McDonnell (R) is expected to return next year with a new proposal to privatize the state's 77-year-old monopoly on distilled spirits. The next 12 months will serve as a test of whether he can broker a compromise among competing factions on a complex issue that has confounded state officials for decades.
After a public campaign that included eight town-hall-style meetings across Virginia, a Web site and poll in support of the effort, and months of bully-pulpit interviews by the governor on what he sees as the merits of privatization, the General Assembly let McDonnell's bills die Tuesday without a vote or even a hearing. Tuesday marked the deadline for the House and Senate to pass their own bills.
Even before arriving in Richmond last month, members of both parties were weary of debating a plan they thought was fraught with problems. They feared that the plan, which included tripling the number of retail outlets that sell booze, would lead to an increase in alcohol consumption, a loss of state revenue and a rise in liquor prices.
"It has a lot of moving parts," said House Deputy Majority Leader C. Todd Gilbert (R-Shenandoah), who was concerned that the legislation would give big-box retailers and edge over mom-and-pop stores in his district. "It's tough to make everyone happy."
Democrats, who narrowly control the Senate, refused to let McDonnell's measure be heard until it was debated in the GOP-led House. But House Republicans declined to let the bill be considered because it was expected to be killed: A Democrat had introduced the legislation against McDonnell's wishes.
"I think we need to step back and work on something for next year," said Speaker William J. Howell (R-Stafford).
Republicans promised they would examine the issue in future years but made no apologies for not moving forward this session after repeatedly warning the governor that they thought he was investing too much of his political capital.
"The administration galvanized around this piece of legislation so early on, long before the General Assembly came to town," said Senate Minority Leader Thomas K. Norment (R-James City). "Sometimes when you get so engrossed in something so early, it's difficult to get extricated from it."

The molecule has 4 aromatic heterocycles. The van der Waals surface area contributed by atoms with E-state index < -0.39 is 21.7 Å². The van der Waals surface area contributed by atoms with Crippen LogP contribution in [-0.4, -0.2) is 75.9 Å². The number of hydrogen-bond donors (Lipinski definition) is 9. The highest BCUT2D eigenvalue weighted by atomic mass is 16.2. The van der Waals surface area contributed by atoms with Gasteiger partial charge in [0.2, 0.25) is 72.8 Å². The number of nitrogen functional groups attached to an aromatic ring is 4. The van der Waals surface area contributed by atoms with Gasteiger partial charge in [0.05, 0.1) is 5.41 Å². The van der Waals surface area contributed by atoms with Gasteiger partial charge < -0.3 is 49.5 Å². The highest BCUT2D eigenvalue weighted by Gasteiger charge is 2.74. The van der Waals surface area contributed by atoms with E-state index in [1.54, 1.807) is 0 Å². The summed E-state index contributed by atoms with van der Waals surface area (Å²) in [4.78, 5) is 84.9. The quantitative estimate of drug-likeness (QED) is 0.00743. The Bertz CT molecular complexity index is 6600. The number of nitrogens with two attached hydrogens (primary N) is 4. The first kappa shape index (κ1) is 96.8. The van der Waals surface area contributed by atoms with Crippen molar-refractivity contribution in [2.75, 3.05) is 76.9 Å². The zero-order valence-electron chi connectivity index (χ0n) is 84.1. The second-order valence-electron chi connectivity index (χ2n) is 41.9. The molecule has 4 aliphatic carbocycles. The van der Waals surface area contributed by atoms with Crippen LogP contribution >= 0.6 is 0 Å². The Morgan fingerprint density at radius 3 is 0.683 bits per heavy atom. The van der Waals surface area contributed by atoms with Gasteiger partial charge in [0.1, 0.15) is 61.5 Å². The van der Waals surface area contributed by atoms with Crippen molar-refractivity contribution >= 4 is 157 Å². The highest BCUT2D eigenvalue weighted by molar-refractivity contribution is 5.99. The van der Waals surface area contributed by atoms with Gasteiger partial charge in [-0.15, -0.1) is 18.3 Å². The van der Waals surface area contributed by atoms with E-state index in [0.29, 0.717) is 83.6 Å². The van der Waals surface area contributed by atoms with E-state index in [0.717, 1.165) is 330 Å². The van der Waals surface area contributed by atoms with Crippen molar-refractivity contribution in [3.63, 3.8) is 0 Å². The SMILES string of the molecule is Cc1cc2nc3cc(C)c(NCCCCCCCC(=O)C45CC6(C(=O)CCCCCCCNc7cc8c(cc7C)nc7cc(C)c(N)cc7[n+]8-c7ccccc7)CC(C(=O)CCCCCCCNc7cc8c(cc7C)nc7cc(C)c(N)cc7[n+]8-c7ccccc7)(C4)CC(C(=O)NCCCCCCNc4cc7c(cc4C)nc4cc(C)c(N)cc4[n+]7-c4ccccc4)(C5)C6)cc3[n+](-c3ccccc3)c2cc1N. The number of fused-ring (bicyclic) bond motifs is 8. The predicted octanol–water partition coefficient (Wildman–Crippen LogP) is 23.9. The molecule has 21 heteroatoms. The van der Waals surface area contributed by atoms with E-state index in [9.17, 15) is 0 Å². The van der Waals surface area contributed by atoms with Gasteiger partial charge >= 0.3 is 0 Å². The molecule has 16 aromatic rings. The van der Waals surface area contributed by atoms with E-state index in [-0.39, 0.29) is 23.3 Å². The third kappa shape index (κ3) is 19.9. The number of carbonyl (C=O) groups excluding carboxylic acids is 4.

Democrats, who had always opposed the idea, crowed over the outcome and promised they would not let McDonnell play down the failure to even get his proposal heard.
"It is fair to say that it's a defeat of a major initiative that Governor McDonnell spent considerable time and effort trying to achieve," said House Minority Leader Ward L. Armstrong (D-Henry).
Sensing the mood of the legislature, McDonnell has barely mentioned the proposal this year.
He has instead focused on other legislative priorities in which he has achieved some success: a plan to issue nearly $3 billion in bonds for roads, and a bill to restructure how colleges and universities are funded toward a goal of awarding 100,000 additional degrees over the next 15 years.
McDonnell's director of policy, Eric Finkbeiner, said Tuesday that he was disappointed the proposal did not get a "full and fair hearing" in the legislature but that the governor is committed to the change. McDonnell can send another ABC bill in the final three weeks of the session, but he is unlikely to do so.
"Whether we do it this year, next year or the year after, it's going to get done in this administration," Finkbeiner said.
McDonnell failed to get support for his original plan to privatize all aspects of the system, including wholesale, distribution and retail operations, partly because it would have brought in $47 million less each year to the state than the current system.
He then hired PFM, a national financial management company, at a cost of more than $76,000, to consider ways to privatize just the state stores. He had scrapped plans to hold a special session to take up the issue after he realized he didn't have the legislative votes to get the plan approved.
A scaled-back, retail-only proposal to close 332 state-owned liquor stores and replace them with 1,000 private retail outlets was unveiled the day before the legislative session started Jan. 12.
The plan called for at least $200 million upfront for the sale of new liquor licenses and $13.1 million more than it now collects each year in profits and taxes at ABC stores.
But by then it was too late.
McDonnell faced opposition from legislators of both parties who thought they were being kept out of the process, lacked the time to consider the proposal and did not like various aspects of the plan.
Many were peeved at having been left out of closed-door meetings his staff was holding with lobbyists and retailers over the summer and insulted that he kept details of his complicated plan secret from them even as aspects began to leak publicly.
When his staff laid out the original plan in a conference call for the GOP caucus in September, Republican delegates said they could not support it because it included a tax on restaurateurs. Overnight, McDonnell dropped a portion of the restaurant tax, in hopes of winning support, but without the revenue-raising tax, the proposal would have left a $47 million annual hole in the state budget.
PFM's report came in December, weeks later than expected, legislators said, giving them little time to consider their findings or McDonnell's revamped plan before the session started.
In December, Howell and Del. S. Chris Jones (R-Suffolk), chairman of the committee that would have heard the ABC bill in the House, told McDonnell that the House would not be able to pass the bill, said sources close to the legislators who were not authorized to speak on their behalf.
By the end of December, McDonnell had stopped lobbying legislators on the issue.
"There's absolutely been no opportunity to evaluate new information and discuss with our community," said Del. G. Glenn Oder (R-Newport News). "I genuinely think the issue needs more time."